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When Drugs Enter Your Home

By Klaus Klein MA, Registered Clinical Counsellor

You know that things have really gotten bad, when you realize that your son or daughter is not only doing drugs and drinking, but now you find drugs hidden in your home. Rightfully so, you are upset, confused and afraid. Most importantly, you are not sure what to do. You may have had past experiences that end up in a shouting match and you don't want that to happen again.

So… what is the alternative?

Here's What You Can do -

Don't get caught in the argument trying to convince your son or daughter the hazards of doing drugs or trying to change their stance or opinion on drugs. This approach usually exacerbates the situation leading to more arguing which leads to a greater distance between you.

Most teens already know about the hazards, does that stop them from trying and using? Usually not, even with all the facts that are presented by schools and you as the parents.

As adults we expect teens to be logical and then understand and accept our wisdom. The more you try to convince them to change, the more they don't want to listen. This can be become very frustrating, disappointing, and exhausting often leading to anger. Yes, curbing your temper is not always easy to do. But, if you want to resolve the situation effectively, you are going to have to be calm. This may require that you take a step back and ground yourself before grounding your teen. It also requires to have a clear picture of what you can control and what you're going to do about it. Remember that being in charge of a situation is different than trying to control another person's behaviour.

When ready, you can begin your discussion with your teen by making statements about what you see going on in your home. You can approach your teen letting him or her know that:

  1. Because you care and are concerned about the health and safety of your son or daughter you will be taking some actions that might be new to the ways things have been going in the home.
  2. You, as the parent are in charge and are responsible for the safety of the home.
  3. If you find any illegal substances, you will confiscate them and either dispose of them or give them to the school police liaison officer.
  4. Where you find it in your home is irrelevant -- this includes their room and clothes. While it may be their room, you're still responsible for what is in your house.
  5. If you do confiscate any illegal substances and your teen then decides to steal any money or possessions from your home because of their "loss", you will report it to the police. Just because your teen is stealing from their own home doesn't make it right. If someone came into your home and stole you would certainly report it --- your teen needs to honour the same boundary.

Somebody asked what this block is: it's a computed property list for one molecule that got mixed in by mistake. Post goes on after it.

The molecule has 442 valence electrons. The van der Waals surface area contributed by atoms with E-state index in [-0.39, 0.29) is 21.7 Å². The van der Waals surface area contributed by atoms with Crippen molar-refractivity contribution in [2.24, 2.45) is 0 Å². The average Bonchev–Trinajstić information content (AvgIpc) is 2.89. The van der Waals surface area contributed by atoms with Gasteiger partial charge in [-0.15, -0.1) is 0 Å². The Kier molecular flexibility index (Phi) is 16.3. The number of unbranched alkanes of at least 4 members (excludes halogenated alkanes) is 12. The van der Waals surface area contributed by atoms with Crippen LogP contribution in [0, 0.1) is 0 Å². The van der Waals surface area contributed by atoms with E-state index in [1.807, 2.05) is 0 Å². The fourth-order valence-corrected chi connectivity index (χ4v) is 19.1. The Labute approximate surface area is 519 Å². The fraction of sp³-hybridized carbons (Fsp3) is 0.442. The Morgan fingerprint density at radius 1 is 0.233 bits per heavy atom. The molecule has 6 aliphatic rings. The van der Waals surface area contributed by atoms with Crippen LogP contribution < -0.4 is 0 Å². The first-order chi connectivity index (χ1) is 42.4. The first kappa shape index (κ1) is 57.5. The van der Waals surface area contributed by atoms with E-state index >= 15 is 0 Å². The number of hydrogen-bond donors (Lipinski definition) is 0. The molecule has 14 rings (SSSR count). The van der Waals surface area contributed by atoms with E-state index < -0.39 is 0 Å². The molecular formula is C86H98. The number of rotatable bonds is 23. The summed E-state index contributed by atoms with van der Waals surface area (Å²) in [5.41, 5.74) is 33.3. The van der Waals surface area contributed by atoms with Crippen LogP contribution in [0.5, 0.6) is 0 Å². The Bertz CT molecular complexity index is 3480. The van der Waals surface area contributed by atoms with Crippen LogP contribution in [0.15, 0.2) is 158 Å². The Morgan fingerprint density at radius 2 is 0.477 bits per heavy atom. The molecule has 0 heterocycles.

6. If any of your teen's friends uses are brings drugs into the home the same rule applies to friends as well.

Keep in mind that you cannot always control what your son or daughter does outside the home but you're in charge of what goes on in your home. Being in charge in the home is an action that you can take anytime and be in control of.

Teens need a home environment that is safe and having some predictability in structure. This is your job as a parent to ensure this occurs. You'll feel better for being in charge and focusing on what you can control. You must hold your ground even though your teen is probably not going to respond well to the consequences.

Establishing rules and boundaries and then not following through is one of the biggest mistakes parents make. This only intensifies the problem so that next time your words will continue to be disrespected. Follow through with your actions and get support from other adults as well.

The safety and integrity of your home should be one of the centre pillars that you want to have in place. This can at times create more hostility in the short term because the teen is no longer getting their way around the house. Be prepared to stand in your values rather than in your emotions. In the long term teens also want a safe home to live in, especially when the day comes when they decide to use less or even quit. You want to know that your teen can tell his or her friends that they cannot keep, stash, or hide anything in the house that is illegal because the parents will take it away. That is a clear message and a clear boundary that starts with parents.

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Klaus Klein, MA, RCC
Phone: 604-786-0709
E-mail: Klaus@kdkcounselling.com

KDK Counselling services for Vancouver and the Burnaby area.

Klaus Klein - Parent and Teen Counsellor
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